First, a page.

Summary of AD and ASSyllabus: Examine, using diagrams, the impacts of changes in shortrun equilibrium.
Both aggregate demand and supply curves are aggregates - that is,
they are the total of either all demand or all supply within the
Aggregate demand slopes downwards (see Page 44) and
shows that as the average price level in the economy falls the
aggregate demand for real output increases.
A change in any of its components (C+I+G+X-M) will SHIFT the AD curve to a new position. So, if a country becomes more successful in exporting its products to other countries, the AD line will shift to the right as in the diagram below (Figure 2). A similar situation will arise if the government stimulated the economy via expansionary fiscal or monetary policy.
The aggregate supply curve shows the total output of goods and services, which the firms or producers or suppliers plan to supply, at a given price level. A change in any of the determinants of AS (Q and Q of FoP), apart from the price level (Mover), will shift the AS curve to a new position.
If, or when, any of these change the curve can shift. In the diagram below (Figure 3), import prices have fallen and so too have the costs of production - the AS curve has therefore moved to the right (outwards).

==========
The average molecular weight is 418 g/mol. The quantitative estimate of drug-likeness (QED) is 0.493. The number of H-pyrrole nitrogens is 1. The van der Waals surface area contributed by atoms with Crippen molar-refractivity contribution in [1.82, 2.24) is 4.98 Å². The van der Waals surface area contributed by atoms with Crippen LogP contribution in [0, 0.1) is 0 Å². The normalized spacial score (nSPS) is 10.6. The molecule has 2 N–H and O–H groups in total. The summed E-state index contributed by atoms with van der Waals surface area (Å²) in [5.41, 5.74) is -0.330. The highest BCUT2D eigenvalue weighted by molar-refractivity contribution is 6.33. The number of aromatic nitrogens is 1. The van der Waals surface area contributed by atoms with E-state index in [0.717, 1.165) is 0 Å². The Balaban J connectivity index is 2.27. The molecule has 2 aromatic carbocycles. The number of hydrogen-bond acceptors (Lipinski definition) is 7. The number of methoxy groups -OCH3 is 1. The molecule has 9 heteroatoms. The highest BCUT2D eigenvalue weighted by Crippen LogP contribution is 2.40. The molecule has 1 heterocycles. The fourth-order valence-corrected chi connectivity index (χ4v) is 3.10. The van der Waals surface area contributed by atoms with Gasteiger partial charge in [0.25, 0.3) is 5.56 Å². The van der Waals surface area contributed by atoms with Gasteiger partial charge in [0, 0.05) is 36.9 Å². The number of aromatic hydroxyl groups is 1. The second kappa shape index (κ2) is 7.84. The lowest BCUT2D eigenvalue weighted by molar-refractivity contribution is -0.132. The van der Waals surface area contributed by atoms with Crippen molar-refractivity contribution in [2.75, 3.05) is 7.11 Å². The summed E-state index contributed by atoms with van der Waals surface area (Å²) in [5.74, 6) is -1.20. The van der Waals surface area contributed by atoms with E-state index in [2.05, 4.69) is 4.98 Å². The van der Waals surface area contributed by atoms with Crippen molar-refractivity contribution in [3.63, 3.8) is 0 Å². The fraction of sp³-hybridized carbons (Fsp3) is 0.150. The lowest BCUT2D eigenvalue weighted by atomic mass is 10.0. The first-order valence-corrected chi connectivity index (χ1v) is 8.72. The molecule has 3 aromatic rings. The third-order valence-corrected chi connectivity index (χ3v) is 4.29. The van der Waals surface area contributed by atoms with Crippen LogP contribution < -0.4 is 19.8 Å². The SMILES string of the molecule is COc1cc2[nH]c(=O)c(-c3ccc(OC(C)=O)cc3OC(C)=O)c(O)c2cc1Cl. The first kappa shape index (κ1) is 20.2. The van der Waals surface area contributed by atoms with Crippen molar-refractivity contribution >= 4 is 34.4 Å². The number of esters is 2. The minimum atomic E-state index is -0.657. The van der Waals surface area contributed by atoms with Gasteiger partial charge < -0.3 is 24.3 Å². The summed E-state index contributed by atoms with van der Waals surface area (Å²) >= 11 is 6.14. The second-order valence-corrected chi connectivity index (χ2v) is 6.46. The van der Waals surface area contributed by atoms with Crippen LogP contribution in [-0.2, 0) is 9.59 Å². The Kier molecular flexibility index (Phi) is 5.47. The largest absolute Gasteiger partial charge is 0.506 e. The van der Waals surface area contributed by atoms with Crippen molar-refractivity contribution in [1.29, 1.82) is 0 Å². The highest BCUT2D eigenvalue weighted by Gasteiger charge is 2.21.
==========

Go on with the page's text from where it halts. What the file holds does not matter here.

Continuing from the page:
Have a go at shifting the AD/AS curves for each of the changes below, practice drawing the diagrams, original equilibrium AD and AS curves and show how the equilibrium has changed. Once you have answers to the outlined changes, follow the links to see if your answers agree (check your learning).
Illustrate the effect on equilibrium of the following:
- The central bank is concerned about future inflation and so increases interest rates.
- The exchange rate depreciates, leading to a fall in export prices and an increase in import prices.
- Consumers are concerned about high levels of debt and so reduce spending and increase saving to try to reduce their indebtedness.